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Selling a Foreclosure? Don’t Ignore the Tenant

The foreclosure crisis is easing but chances remain good that you’ll continue to list and sell foreclosures for a while. If you’ve had tenants in some of the foreclosures you’ve already sold than you’re probably familiar with that 2009 federal law that protects tenants against eviction when the owner loses the property to the lender.

The law is “The Protecting Tenants at Foreclosure Act” and it gives tenants two types of protection, depending on their situation. If they’ve signed a long-term lease agreement with the owner, than they’re entitled to continue renting their home for the duration of that lease agreement. So, if they have nine months to go on their lease when the owner loses the property to foreclosure, than you as the listing agent of that property have to honor that existing lease. That means no eviction or no rent increases (unless a rent increase is part of the existing lease) until the agreement expires.

If they haven’t signed a long-term lease, than they’re entitled to a minimum of three months notice before they have to leave.

There are exceptions to the law and other provisions you have to be aware of, but those are the two basic components.

Learn a little more about the law, and what protections you must accord tenants in these transactions, in this 5-minute video with NAR Regulatory Affairs and the National Law Center on Homelessness and Poverty.

NAR summary of the PTFA.

Full text of PTFA.

Robert Freedman

Robert Freedman is manager of multimedia communications for the NATIONAL ASSOCIATION OF REALTORS®. He can be reached at rfreedman@realtors.org.

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Comments
  1. Melinda Epps

    If a short term tenant (less than 90 days left on their lease) does not pay the rent per the lease agreement can they be evicted or do they still have the right to the 90 days.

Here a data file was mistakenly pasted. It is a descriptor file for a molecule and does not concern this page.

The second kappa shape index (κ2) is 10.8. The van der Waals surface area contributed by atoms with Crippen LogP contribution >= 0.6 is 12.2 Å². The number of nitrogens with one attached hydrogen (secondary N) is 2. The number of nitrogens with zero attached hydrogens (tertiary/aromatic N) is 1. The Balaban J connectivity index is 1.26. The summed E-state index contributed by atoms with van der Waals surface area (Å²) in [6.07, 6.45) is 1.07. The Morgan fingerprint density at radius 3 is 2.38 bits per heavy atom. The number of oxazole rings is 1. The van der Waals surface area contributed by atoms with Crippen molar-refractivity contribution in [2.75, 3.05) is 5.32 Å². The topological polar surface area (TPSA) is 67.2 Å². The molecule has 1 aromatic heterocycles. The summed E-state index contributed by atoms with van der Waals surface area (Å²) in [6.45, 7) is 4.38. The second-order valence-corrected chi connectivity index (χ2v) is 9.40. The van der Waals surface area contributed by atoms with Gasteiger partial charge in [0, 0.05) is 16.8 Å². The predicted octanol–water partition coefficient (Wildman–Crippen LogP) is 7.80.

The question would be the same for a long term tenant if they did not pay for 90 days. Can they be evicted prior to the 90th day.

  2. The law on “The Protecting Tenants at Foreclosure Act” would surely benefit the tenants as long as they are are aware of such law. As a tenant, it is important to consider as well the current status of the property before dwelling with it.

  3. Robert Freedman

    Thanks for your question about whether PTFA applies when tenants violate their lease agreement. On the face of it, it would seem the lease agreement would hold, so if the tenant violates a term of the lease, whether it’s a long-term or short-term lease, than the tenant would be subject to removal, regardless of PTFA. But that’s just an opinion, and isn’t authoritative, so let me suggest you pose the question to an authority on the topic, which is the National Law Center on Homelessness and Poverty, which can be reached here.

  4. BB

    How do I keep (non paying) tenants from presenting a fake lease to new owner when house when house goes up for auction? They are the reason for the foreclosure in the 1st place. The have threatened,lied, intimidated, and stolen their way to this point and house goes up for auction in 1 week. They are still in it. I called bank and they do not seem to care.It just kills me they get a “free ride” like this for SO long. In OUR house!!! We do not have the money to evict them.

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